FITCHBURG, MASS.—An old five-story office building has been renovated into 31 apartments, including eight affordable units, with the help of historic and New Markets Tax Credits (NMTCs).
The project is a key step in the revitalization of downtown Fitchburg, a community that was dealt a blow when a General Electric facility closed in 1999, eliminating 600 jobs.
It's also an example of the kind of projects that the NMTC is meant to support. Established in 2000, the federal program encourages investments in lowincome communities that have had little access to capital.
“A lot of people can walk to work now,” says Mark Dohan, executive director of the Twin Cities Community Development Corp., the project sponsor. “It's brought new vitality to downtown.”
The building was a popular office tower when it was built in 1895. Over time, the tenants moved out, leaving the upper floors abandoned in recent years.
The renovation of 470 Main St. has brought a mostly vacant building back to full use. All of the housing units are occupied. The ground floor features a TD Bank branch that was there prior to the recent work and new offices for Twin Cities, which has been able to expand space for its small-business and homeownership programs.
“This is a linchpin in the downtown Fitchburg redevelopment,” says Peter Sargent, director of capital development at the Massachusetts Housing Investment Corp. (MHIC), which provided the NMTCs for the deal. MHIC has closed more than 45 New Markets transactions, including several that have combined NMTCs and historic credits.
Federal historic and New Markets credits contributed about $5 million of the project's $13 million total development cost.
Fitchburg provides several lessons about the NMTC program, including how the credits can be combined or used with historic credits, a move known as “twinning.”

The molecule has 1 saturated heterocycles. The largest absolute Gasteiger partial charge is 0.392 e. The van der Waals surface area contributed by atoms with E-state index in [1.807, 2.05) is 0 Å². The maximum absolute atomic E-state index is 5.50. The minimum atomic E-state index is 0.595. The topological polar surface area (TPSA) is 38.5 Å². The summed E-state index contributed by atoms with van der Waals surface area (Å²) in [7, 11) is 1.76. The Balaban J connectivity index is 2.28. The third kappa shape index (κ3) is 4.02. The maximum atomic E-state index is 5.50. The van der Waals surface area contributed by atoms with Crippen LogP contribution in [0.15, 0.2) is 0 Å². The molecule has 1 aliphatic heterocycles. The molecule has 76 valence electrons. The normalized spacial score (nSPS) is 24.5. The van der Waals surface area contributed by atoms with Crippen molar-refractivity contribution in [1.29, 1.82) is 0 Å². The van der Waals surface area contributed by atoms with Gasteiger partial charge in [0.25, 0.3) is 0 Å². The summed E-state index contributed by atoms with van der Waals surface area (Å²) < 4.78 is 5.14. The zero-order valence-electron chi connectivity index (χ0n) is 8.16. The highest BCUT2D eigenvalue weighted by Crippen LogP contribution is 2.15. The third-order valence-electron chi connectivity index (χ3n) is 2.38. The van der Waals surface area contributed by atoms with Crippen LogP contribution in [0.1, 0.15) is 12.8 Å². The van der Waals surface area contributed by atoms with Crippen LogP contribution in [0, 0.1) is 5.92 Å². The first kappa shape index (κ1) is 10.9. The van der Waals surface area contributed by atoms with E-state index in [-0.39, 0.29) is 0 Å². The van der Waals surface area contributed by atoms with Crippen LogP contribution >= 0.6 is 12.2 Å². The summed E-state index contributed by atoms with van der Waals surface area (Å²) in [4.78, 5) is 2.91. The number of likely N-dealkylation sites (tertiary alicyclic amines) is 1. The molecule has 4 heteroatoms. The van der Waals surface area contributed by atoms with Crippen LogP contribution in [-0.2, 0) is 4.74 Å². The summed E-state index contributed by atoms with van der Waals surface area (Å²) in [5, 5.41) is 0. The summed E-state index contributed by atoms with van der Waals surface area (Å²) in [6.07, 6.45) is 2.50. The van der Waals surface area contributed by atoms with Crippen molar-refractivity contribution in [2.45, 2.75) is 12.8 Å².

The two credit programs have worked together in a number of cases. Many old buildings are in low-income neighborhoods, making them a fit for both credits. The structures of the programs, including similar credit periods, also make them allies.
The twinning of the credits allows a deal to generate NMTCs on the historic tax credit equity, allowing the deal to leverage the historic credit, explains Deborah Favreau, senior investment offi cer at MHIC.
Combining the two credits often allows a project to raise roughly 40 percent of its needed funding, estimates Sargent. Such a combination can provide an attractive return to the investors and maximize the equity capital delivered to the project. However, one must be mindful of the various programmatic requirements of both the NMTC and historic credit programs and be sure they fit together, he says.
The 470 Main St. deal also shows that NMTCs can be used in conjunction with programs to create housing. NMTCs allow for mixed-use projects as long as no more than 80 percent of the development's income comes from residential use. In the case of 470 Main St., NMTCs meshed well with the various capital sources used to support the mixed- income housing portion of the building.
The project required a number of other funding sources, including a $1.5 million senior loan from a bank group led by TD Bank. The bank, which owned the building, has sold it to Twin Cities.
The Massachusetts Department of Housing and Community Development provided about $1.2 million in subordinate debt to the project through its HOME Housing Stabilization Fund and transitoriented development programs.
The city of Fitchburg also contributed about $615,000 from its HOME funds, while the sponsor raised more than $1 million from multiple sources, including the Department of Housing and Urban Development, NeighborWorks, MassDevelopment, and private foundations.